SSL Termination and SSL Inspection with wolfSSL SNI

If you`re working with SSL Termination and/or SSL Inspection we have good news for you! wolfSSL now has a new feature in its Server Name Indication API:


This function is capable of retrieving the server name of a given type indicated by the client from the raw bytes of a ClientHello message. This way, it is possible to save both time and resources in order to get the information needed to make a decision, whether that be which path the connection should take or if it should be inspected.

The SNI extension can be enabled with either:

./configure –enable-sni


./configure –enable-tlsx

Remember that the second option will enable all TLS extensions implemented in wolfSSL.  If you`re planning on using more than one extension and still care for a smaller build, you should enable the extensions one by one.

If you have any questions about using SNI with TLS please let us know at

Avoiding Fear Mongering as a Security Software Vendor and a Security Software Buyer

All too often, security software vendors resort to fear-mongering as a sales and marketing method.  At wolfSSL, we consciously avoid this tactic.  We recognize that our competitors use it.  They tell customers to be afraid of open source.  They tell customers to be afraid of breaches. Unfortunately, they use the fear mongering approach to their benefit.  However tempting, we reject their approach as fundamentally wrong and immoral.  We understand why they do it, but it is still unethical.

wolfSSL makes sales.  We are an open source project and an open source company.  To succeed at both, we need to generate revenue.  More revenue means that we will produce more open source.  More open source means that we can produce more revenue and subsequently even more open source, and so on.  

An old colleague, Marten Mickos, originally characterized this as the “Beautiful Virtuous Cycle of Open Source” that drove the success of MySQL.  He was right about the cycle, and we at wolfSSL are intent taking a page out of the database book and multi-master replicating it in the security software market.  We believe our dual license strategy, which employs both commercial and GPLv2 licensing, is the best thing for both community and commercial users.  This truth we hold to be self evident, when understood properly.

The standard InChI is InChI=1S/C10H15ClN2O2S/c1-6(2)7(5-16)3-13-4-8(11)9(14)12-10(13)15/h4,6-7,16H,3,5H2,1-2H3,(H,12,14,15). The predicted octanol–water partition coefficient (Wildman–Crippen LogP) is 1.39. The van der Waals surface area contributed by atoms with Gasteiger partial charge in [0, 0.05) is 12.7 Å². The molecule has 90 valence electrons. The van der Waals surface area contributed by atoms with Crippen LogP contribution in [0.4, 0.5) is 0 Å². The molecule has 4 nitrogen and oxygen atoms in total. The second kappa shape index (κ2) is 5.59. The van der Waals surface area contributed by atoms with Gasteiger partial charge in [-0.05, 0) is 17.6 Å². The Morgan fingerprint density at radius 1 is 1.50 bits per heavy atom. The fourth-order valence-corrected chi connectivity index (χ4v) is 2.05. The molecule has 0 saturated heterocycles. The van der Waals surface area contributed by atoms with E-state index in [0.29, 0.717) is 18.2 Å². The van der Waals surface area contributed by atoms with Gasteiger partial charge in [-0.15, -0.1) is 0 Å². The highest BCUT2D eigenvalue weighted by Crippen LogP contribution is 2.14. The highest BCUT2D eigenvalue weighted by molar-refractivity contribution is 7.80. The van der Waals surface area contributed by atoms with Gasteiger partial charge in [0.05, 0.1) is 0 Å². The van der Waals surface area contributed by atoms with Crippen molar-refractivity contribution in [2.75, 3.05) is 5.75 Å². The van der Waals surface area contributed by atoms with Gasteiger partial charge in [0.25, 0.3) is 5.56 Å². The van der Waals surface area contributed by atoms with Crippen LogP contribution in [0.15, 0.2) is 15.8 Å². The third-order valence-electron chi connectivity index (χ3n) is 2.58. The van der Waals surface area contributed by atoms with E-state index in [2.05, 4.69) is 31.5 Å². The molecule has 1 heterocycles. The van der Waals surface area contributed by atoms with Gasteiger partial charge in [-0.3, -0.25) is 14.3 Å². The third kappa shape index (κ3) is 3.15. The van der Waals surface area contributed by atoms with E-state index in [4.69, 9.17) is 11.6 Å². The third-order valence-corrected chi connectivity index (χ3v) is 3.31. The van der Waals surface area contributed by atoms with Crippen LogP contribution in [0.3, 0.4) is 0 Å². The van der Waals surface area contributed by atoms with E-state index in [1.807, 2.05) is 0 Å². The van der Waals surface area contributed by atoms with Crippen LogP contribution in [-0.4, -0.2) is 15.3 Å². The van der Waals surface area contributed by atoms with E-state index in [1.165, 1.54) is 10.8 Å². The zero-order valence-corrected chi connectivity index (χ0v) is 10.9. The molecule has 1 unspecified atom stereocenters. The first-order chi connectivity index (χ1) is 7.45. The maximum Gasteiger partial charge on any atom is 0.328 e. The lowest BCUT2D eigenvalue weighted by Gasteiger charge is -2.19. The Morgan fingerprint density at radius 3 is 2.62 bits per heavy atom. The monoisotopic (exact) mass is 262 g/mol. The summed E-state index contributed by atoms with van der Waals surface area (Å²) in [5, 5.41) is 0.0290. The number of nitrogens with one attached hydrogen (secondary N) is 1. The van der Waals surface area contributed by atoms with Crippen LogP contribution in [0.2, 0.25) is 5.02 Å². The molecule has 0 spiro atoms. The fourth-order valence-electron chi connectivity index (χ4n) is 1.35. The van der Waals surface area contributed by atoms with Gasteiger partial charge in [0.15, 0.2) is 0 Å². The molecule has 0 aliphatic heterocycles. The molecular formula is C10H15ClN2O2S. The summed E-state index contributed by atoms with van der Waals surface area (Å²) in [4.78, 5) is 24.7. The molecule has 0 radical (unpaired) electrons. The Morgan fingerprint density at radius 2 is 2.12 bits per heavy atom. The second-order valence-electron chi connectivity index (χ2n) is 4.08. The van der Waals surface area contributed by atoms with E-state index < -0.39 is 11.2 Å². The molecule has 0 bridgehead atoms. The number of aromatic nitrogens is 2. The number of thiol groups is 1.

We know that open source licensing can be confusing, and we are happy to explain our licensing model.  Please feel free to contact us at licensing (at) if you have questions.  Our only goal is to help you understand our approach, and help you make a rational decision.  We are happy to help you avoid fear mongering!  Don`t forget that fear is the mind killer!

And now, let us discuss fear-mongering in security.  First of all, don`t believe the hype.  Turn on your sensors.  When the marketing organization of your vendor focuses on breaches rather than on informing you on how to defend against them, you are working with the wrong organization.  A good security software company will strive to inform you and not strive to scare you!  We suggest that you don`t work with an organization that uses the fear-mongering tactic to drive their sales.  Turn on your sensors, don`t let fear be the mind killer, and do the right thing given your situation.

As always, we are here to create community and security.  Please feel free to contact us with your thoughts at

And, dear reader, this riddle for you, How Many Haiku`s Send a Message?

Team wolfSSL

Minimizing Resource Consumption on Devices with Embedded SSL using the Swapper

Hi!  IoT engineers everywhere are battling with software resource usage.  TCP/IP and SSL can be fairly consumptive of resources.  One of the old school techniques for minimizing resource consumption is swapping one app for another on a device.  Taking that concept to an extreme can be tricky, and the extreme we`ve been working with is swapping between TCP/IP and SSL while maintaining a live connection.  The trick is keeping the connection going.  To get there, we`ve implemented the Swapper!  

If you think the Swapper might help you battle through your resource constraints, then contact us at  

Updated wolfSSL Porting Guide Available

As a large number of our users port wolfSSL to new platforms and environments, we’ve put some time into updating our wolfSSL Porting Guide and have made it available both online and in PDF version.

The updated guide covers areas in the wolfSSL code which typically need modification when porting wolfSSL to a new environment, including:

2.1  Data Types
2.2  Endianness
2.3  writev
2.4  Input / Output
2.5  Filesystem
2.6  Threading
2.7  Random Seed
2.8  Memory
2.9  Time
2.10  C Standard Library
2.11  Logging
2.12  Public Key Operations
2.13  Atomic Record Layer Processing
2.14  Features

You can find the updated guide here: wolfSSL Porting Guide.

If you have any questions about content in the Porting Guide, or about the wolfSSL lightweight SSL library in general, please reach out to us at